The accurate clinical characterisation of mild cognitive impairment (MCI) is becoming increasingly important. The aim of this study was to compare the neuropsychiatric symptoms and cognitive profile of MCI with Lewy bodies (MCI-LB) with Alzheimer's disease MCI (MCI-AD).
Participants were ⩾60 years old with MCI. Each had a thorough clinical and neuropsychological assessment and 2β-carbomethoxy-3β-(4-iodophenyl)-N-(3-fluoropropyl)-nortropane single photon emission computed tomography FP-CIT SPECT). MCI-LB was diagnosed if two or more diagnostic features of dementia with Lewy bodies were present (visual hallucinations, cognitive fluctuations, motor parkinsonism, rapid eye movement sleep behaviour disorder or positive FP-CIT SPECT). A Lewy body Neuropsychiatric Supportive Symptom Count (LBNSSC) was calculated based on the presence or absence of the supportive neuropsychiatric symptoms defined by the 2017 DLB diagnostic criteria: non-visual hallucinations, delusions, anxiety, depression and apathy.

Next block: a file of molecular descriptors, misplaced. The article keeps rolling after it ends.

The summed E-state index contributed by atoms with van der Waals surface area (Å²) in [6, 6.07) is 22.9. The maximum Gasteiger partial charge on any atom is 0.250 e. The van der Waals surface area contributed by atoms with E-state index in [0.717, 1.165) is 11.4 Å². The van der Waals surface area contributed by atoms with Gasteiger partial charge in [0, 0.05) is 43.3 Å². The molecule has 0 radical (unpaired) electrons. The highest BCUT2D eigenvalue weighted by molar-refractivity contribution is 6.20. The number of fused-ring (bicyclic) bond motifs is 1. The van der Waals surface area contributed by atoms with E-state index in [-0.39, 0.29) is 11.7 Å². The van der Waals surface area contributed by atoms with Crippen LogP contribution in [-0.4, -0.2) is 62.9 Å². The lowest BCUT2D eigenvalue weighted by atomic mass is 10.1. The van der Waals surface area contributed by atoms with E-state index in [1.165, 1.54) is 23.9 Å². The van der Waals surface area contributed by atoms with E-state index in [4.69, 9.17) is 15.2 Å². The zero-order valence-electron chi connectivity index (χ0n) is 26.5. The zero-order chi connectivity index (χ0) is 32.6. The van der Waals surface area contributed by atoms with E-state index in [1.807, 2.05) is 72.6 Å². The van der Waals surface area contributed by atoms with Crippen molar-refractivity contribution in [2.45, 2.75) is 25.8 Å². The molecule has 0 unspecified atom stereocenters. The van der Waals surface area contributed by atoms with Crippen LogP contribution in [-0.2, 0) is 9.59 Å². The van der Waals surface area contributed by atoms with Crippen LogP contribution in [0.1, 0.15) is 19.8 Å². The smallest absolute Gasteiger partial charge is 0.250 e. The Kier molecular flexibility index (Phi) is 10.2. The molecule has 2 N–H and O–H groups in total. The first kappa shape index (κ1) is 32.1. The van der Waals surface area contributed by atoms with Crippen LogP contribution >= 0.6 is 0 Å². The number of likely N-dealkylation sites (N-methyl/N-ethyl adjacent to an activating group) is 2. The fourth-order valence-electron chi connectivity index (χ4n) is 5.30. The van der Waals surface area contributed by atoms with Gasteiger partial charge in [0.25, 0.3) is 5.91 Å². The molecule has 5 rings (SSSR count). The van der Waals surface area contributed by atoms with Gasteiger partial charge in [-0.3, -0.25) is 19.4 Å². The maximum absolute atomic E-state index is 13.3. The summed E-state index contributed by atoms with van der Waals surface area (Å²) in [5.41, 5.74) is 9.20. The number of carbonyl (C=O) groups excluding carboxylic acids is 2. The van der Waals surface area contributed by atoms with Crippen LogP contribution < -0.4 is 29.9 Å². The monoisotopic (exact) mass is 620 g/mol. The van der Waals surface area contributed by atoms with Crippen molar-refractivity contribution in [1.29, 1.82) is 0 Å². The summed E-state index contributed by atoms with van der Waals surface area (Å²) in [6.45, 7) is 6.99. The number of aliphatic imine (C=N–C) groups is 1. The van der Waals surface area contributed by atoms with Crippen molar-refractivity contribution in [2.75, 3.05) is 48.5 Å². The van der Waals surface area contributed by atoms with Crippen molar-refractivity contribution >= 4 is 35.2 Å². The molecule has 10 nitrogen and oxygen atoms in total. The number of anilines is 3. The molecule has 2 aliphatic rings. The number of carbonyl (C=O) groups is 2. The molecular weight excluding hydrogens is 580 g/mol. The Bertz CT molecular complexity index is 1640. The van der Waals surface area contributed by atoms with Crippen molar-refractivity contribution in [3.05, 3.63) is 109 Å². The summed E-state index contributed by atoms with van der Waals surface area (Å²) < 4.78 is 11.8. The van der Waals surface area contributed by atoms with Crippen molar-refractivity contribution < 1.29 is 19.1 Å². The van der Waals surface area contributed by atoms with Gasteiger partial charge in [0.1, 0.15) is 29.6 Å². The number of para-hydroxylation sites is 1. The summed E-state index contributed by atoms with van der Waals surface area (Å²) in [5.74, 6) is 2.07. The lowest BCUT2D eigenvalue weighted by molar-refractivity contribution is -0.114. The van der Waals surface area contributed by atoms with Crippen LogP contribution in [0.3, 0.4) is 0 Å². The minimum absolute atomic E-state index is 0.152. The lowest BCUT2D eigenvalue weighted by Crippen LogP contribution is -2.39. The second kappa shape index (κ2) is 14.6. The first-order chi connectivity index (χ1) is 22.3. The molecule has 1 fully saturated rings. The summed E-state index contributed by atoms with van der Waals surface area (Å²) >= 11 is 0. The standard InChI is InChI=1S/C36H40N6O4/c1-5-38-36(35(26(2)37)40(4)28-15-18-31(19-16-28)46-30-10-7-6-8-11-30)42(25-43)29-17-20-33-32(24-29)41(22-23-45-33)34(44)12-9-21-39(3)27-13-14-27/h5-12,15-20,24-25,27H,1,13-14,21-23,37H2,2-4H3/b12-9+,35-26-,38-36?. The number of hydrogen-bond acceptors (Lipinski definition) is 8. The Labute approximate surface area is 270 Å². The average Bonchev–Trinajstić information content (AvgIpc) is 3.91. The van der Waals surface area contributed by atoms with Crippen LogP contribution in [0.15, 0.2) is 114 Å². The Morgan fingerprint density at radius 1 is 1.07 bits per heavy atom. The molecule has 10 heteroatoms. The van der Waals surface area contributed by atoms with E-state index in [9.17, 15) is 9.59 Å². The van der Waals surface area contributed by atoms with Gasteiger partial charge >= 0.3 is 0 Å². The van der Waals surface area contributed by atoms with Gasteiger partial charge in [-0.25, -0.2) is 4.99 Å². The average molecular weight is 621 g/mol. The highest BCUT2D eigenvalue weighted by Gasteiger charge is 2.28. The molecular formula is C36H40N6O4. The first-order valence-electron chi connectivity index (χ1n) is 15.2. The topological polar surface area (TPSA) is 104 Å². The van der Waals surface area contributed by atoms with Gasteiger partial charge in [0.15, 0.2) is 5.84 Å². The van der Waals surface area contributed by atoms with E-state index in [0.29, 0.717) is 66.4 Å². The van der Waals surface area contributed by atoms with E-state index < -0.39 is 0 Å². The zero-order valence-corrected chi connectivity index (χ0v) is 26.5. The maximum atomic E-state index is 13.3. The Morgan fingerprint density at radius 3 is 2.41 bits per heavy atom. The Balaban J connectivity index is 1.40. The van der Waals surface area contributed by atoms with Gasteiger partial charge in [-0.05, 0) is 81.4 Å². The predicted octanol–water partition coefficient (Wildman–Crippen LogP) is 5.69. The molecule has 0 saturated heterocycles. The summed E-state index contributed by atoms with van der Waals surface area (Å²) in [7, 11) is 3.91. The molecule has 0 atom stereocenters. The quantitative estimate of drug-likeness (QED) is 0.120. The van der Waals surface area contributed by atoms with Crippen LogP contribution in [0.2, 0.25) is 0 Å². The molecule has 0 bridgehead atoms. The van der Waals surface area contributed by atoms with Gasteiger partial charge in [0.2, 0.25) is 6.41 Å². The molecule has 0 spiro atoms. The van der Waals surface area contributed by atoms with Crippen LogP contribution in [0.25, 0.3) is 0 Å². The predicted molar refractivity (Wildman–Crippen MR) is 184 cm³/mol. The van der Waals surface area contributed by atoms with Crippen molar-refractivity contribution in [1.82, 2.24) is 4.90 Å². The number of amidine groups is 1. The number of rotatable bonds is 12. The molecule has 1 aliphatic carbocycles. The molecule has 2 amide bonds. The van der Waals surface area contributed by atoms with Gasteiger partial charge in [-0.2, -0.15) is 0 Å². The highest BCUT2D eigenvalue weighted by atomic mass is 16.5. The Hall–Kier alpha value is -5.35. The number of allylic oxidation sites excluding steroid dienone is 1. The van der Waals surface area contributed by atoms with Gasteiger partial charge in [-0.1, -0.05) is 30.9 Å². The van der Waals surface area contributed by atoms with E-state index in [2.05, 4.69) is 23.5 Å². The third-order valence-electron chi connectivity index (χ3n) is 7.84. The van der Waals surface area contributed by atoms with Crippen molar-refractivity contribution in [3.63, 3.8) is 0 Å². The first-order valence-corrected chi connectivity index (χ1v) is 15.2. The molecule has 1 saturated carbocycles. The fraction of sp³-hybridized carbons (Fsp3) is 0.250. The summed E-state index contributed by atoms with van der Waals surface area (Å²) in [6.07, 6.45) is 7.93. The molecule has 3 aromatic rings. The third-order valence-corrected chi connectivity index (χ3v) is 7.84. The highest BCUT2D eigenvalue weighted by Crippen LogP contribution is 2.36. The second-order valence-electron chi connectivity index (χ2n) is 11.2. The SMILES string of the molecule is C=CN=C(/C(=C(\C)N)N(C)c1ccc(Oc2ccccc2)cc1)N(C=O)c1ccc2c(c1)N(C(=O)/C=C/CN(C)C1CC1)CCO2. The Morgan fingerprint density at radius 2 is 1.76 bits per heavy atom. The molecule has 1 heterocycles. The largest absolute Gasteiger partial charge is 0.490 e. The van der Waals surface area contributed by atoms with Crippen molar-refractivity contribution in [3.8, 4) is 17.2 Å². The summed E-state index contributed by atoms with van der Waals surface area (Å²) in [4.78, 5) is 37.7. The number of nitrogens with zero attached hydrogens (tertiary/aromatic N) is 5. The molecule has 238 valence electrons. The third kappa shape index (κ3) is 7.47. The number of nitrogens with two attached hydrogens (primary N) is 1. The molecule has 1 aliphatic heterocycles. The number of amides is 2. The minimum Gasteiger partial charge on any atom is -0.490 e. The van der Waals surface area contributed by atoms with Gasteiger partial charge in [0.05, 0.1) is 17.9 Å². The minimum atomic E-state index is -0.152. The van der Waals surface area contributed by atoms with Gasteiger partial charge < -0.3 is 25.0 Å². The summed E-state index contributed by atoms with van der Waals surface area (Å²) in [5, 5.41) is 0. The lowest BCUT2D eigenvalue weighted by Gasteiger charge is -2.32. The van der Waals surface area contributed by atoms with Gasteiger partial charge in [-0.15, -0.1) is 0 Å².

MCI-LB (n = 41) had a higher LBNSSC than MCI-AD (n = 24; 1.8 ± 1.1 v. 0.7 ± 0.9, p = 0.001). 67% of MCI-LB had two or more of those symptoms, compared with 16% of MCI-AD (Likelihood ratio = 4.2, p < 0.001). MCI-LB subjects scored lower on tests of attention, visuospatial function and verbal fluency. However, cognitive test scores alone did not accurately differentiate MCI-LB from MCI-AD.
MCI-LB is associated with neuropsychiatric symptoms and a cognitive profile similar to established DLB. This supports the concept of identifying MCI-LB based on the presence of core diagnostic features of DLB and abnormal FP-CIT SPECT imaging. The presence of supportive neuropsychiatric clinical features identified in the 2017 DLB diagnostic criteria was helpful in differentiating between MCI-LB and MCI-AD.